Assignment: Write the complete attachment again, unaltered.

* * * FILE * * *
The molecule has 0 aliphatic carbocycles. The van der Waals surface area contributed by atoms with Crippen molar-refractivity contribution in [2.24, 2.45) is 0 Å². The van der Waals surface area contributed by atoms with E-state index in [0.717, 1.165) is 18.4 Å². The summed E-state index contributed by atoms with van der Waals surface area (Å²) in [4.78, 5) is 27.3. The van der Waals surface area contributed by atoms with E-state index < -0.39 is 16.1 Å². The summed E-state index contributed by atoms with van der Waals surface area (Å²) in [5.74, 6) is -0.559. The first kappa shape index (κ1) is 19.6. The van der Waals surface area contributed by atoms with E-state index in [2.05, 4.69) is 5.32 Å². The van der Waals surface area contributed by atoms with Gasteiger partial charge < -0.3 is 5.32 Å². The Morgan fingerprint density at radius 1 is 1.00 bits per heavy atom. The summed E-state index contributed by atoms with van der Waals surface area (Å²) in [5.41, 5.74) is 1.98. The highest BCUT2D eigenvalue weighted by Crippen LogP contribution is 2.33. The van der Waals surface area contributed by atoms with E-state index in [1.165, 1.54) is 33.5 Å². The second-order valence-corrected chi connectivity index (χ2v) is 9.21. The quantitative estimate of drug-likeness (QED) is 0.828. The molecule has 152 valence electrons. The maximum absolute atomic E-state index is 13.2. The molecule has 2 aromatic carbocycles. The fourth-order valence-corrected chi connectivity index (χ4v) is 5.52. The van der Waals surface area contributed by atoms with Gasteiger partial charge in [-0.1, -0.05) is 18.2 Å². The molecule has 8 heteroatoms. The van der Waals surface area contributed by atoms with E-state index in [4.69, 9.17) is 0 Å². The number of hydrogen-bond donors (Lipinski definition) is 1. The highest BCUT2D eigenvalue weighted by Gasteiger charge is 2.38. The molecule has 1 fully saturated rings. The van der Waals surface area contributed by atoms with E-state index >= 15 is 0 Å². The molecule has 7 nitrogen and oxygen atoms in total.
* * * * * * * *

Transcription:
The molecule has 0 aliphatic carbocycles. The van der Waals surface area contributed by atoms with Crippen molar-refractivity contribution in [2.24, 2.45) is 0 Å². The van der Waals surface area contributed by atoms with E-state index in [0.717, 1.165) is 18.4 Å². The summed E-state index contributed by atoms with van der Waals surface area (Å²) in [4.78, 5) is 27.3. The van der Waals surface area contributed by atoms with E-state index < -0.39 is 16.1 Å². The summed E-state index contributed by atoms with van der Waals surface area (Å²) in [5.74, 6) is -0.559. The first kappa shape index (κ1) is 19.6. The van der Waals surface area contributed by atoms with E-state index in [2.05, 4.69) is 5.32 Å². The van der Waals surface area contributed by atoms with Gasteiger partial charge < -0.3 is 5.32 Å². The Morgan fingerprint density at radius 1 is 1.00 bits per heavy atom. The summed E-state index contributed by atoms with van der Waals surface area (Å²) in [5.41, 5.74) is 1.98. The highest BCUT2D eigenvalue weighted by Crippen LogP contribution is 2.33. The van der Waals surface area contributed by atoms with E-state index in [1.165, 1.54) is 33.5 Å². The second-order valence-corrected chi connectivity index (χ2v) is 9.21. The quantitative estimate of drug-likeness (QED) is 0.828. The molecule has 152 valence electrons. The maximum absolute atomic E-state index is 13.2. The molecule has 2 aromatic carbocycles. The fourth-order valence-corrected chi connectivity index (χ4v) is 5.52. The van der Waals surface area contributed by atoms with Gasteiger partial charge in [-0.1, -0.05) is 18.2 Å². The molecule has 8 heteroatoms. The van der Waals surface area contributed by atoms with E-state index in [4.69, 9.17) is 0 Å². The number of hydrogen-bond donors (Lipinski definition) is 1. The highest BCUT2D eigenvalue weighted by Gasteiger charge is 2.38. The molecule has 1 fully saturated rings. The van der Waals surface area contributed by atoms with E-state index >= 15 is 0 Å². The molecule has 7 nitrogen and oxygen atoms in total.